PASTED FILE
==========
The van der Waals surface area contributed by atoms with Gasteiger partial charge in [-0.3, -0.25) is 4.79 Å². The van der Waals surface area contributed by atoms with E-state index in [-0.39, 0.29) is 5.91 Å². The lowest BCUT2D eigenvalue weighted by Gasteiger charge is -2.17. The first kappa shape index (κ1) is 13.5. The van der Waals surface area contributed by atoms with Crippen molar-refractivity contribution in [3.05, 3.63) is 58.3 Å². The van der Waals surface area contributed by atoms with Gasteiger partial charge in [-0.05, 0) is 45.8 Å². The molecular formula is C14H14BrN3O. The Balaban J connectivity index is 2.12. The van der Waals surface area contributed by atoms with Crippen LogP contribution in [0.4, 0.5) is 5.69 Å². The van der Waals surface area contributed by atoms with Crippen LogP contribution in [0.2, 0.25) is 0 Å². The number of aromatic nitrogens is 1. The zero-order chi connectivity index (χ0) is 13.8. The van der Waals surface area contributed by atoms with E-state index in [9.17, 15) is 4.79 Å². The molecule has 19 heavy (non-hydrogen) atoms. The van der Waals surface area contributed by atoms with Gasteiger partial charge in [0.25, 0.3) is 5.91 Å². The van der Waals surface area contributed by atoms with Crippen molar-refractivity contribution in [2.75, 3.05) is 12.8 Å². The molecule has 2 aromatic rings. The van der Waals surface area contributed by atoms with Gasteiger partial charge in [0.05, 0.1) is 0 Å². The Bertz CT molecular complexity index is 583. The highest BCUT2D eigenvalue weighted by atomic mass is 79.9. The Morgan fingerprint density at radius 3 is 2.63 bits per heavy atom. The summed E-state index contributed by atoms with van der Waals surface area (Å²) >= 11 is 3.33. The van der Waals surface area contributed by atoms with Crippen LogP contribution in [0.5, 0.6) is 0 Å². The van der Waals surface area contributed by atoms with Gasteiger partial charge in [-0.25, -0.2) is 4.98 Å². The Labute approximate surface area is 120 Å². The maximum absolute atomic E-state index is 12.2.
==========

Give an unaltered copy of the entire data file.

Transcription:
The van der Waals surface area contributed by atoms with Gasteiger partial charge in [-0.3, -0.25) is 4.79 Å². The van der Waals surface area contributed by atoms with E-state index in [-0.39, 0.29) is 5.91 Å². The lowest BCUT2D eigenvalue weighted by Gasteiger charge is -2.17. The first kappa shape index (κ1) is 13.5. The van der Waals surface area contributed by atoms with Crippen molar-refractivity contribution in [3.05, 3.63) is 58.3 Å². The van der Waals surface area contributed by atoms with Gasteiger partial charge in [-0.05, 0) is 45.8 Å². The molecular formula is C14H14BrN3O. The Balaban J connectivity index is 2.12. The van der Waals surface area contributed by atoms with Crippen LogP contribution in [0.4, 0.5) is 5.69 Å². The van der Waals surface area contributed by atoms with Crippen LogP contribution in [0.2, 0.25) is 0 Å². The number of aromatic nitrogens is 1. The zero-order chi connectivity index (χ0) is 13.8. The van der Waals surface area contributed by atoms with E-state index in [9.17, 15) is 4.79 Å². The molecule has 19 heavy (non-hydrogen) atoms. The van der Waals surface area contributed by atoms with Gasteiger partial charge in [0.25, 0.3) is 5.91 Å². The van der Waals surface area contributed by atoms with Crippen molar-refractivity contribution in [2.75, 3.05) is 12.8 Å². The molecule has 2 aromatic rings. The van der Waals surface area contributed by atoms with Gasteiger partial charge in [0.05, 0.1) is 0 Å². The Bertz CT molecular complexity index is 583. The highest BCUT2D eigenvalue weighted by atomic mass is 79.9. The Morgan fingerprint density at radius 3 is 2.63 bits per heavy atom. The summed E-state index contributed by atoms with van der Waals surface area (Å²) >= 11 is 3.33. The van der Waals surface area contributed by atoms with Crippen LogP contribution in [0.5, 0.6) is 0 Å². The van der Waals surface area contributed by atoms with Gasteiger partial charge in [-0.25, -0.2) is 4.98 Å². The Labute approximate surface area is 120 Å². The maximum absolute atomic E-state index is 12.2.